"Practise becoming fascinated by other people. Ask them about themselves, and concentrate when they answer you. Remember what they tell you about themselves so you can talk about it later, or on another occasion.
Great socialisers make other people feel comfortable and interesting. How do they do that? By being really, genuinely interested in other people. If you are talking to someone and you feel boring or inferior, ask why that is. Is it really all your fault?
Practise using fewer 'personal pronouns' when you talk about things. Sentences beginning with 'I' are not only a turn-off for the listener, they also keep the focus of attention on you, which increases shyness. (Note: Of course, part of friendship is giving away things about yourself, but only when you feel it is appropriate to do so.)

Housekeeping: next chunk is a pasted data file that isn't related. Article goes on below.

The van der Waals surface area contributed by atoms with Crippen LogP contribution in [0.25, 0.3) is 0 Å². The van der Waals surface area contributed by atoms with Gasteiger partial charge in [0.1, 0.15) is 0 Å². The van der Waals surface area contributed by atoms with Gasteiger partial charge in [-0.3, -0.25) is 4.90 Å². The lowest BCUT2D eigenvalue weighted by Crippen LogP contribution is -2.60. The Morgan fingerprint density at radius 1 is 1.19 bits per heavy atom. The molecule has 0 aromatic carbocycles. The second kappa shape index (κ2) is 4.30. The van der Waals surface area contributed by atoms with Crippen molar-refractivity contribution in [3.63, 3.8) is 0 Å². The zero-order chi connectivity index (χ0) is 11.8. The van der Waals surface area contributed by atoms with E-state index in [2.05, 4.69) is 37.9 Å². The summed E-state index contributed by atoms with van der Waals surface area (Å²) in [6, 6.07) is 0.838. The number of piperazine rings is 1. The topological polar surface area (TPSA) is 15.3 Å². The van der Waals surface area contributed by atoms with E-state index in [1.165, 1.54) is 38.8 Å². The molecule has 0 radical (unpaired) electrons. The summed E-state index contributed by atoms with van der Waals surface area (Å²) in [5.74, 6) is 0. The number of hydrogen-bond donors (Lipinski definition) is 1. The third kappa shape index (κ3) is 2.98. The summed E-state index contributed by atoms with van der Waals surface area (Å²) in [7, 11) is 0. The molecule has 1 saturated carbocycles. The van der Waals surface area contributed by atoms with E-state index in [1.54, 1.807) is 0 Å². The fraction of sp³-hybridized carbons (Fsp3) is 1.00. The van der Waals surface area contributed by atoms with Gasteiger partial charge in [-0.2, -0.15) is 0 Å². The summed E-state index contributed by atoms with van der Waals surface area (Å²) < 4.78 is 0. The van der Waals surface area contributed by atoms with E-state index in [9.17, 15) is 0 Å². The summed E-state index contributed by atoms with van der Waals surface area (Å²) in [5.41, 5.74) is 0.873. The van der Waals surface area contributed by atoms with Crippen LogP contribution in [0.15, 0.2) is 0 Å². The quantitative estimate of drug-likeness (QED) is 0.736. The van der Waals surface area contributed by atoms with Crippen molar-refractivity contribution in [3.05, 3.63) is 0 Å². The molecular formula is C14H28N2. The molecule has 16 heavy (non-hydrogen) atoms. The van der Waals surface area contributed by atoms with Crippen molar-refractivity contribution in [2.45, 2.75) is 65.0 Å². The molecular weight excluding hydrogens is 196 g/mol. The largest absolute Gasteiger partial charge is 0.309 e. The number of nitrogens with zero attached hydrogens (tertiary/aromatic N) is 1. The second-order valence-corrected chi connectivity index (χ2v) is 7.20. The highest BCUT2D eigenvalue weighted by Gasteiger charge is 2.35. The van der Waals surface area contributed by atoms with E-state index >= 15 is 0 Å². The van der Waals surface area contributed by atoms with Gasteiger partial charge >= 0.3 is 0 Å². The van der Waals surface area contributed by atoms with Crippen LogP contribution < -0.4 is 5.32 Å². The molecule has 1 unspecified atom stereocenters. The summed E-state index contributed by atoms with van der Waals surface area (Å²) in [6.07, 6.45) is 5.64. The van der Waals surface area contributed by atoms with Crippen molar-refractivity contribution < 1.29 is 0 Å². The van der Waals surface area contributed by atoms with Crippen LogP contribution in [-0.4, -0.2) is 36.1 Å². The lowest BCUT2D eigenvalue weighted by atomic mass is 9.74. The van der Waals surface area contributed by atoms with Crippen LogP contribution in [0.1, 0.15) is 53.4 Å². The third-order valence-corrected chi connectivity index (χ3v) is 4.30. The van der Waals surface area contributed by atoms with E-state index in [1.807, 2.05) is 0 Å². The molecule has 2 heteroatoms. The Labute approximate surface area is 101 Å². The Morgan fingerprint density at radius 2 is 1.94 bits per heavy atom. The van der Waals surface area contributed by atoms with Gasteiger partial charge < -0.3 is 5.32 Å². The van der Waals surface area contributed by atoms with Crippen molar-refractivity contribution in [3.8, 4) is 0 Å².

Remember that the way to overcome shyness is to focus elsewhere. Like on imagining what it will be like to really enjoy the social event, on how it will feel to be full of energy, or to be having a great conversation with someone. "
One exercise involves you switching focus from one task to another. For example, set a timer for 5 min. After it reaches 0, stop whatever you are doing and switch to something else. Do that for another 5 min, after which you can return to the first task or do something else altogether. This is supposed to help build control over focus, so that you have an easier time projecting it outwards in a social situation.
Hope this helps you.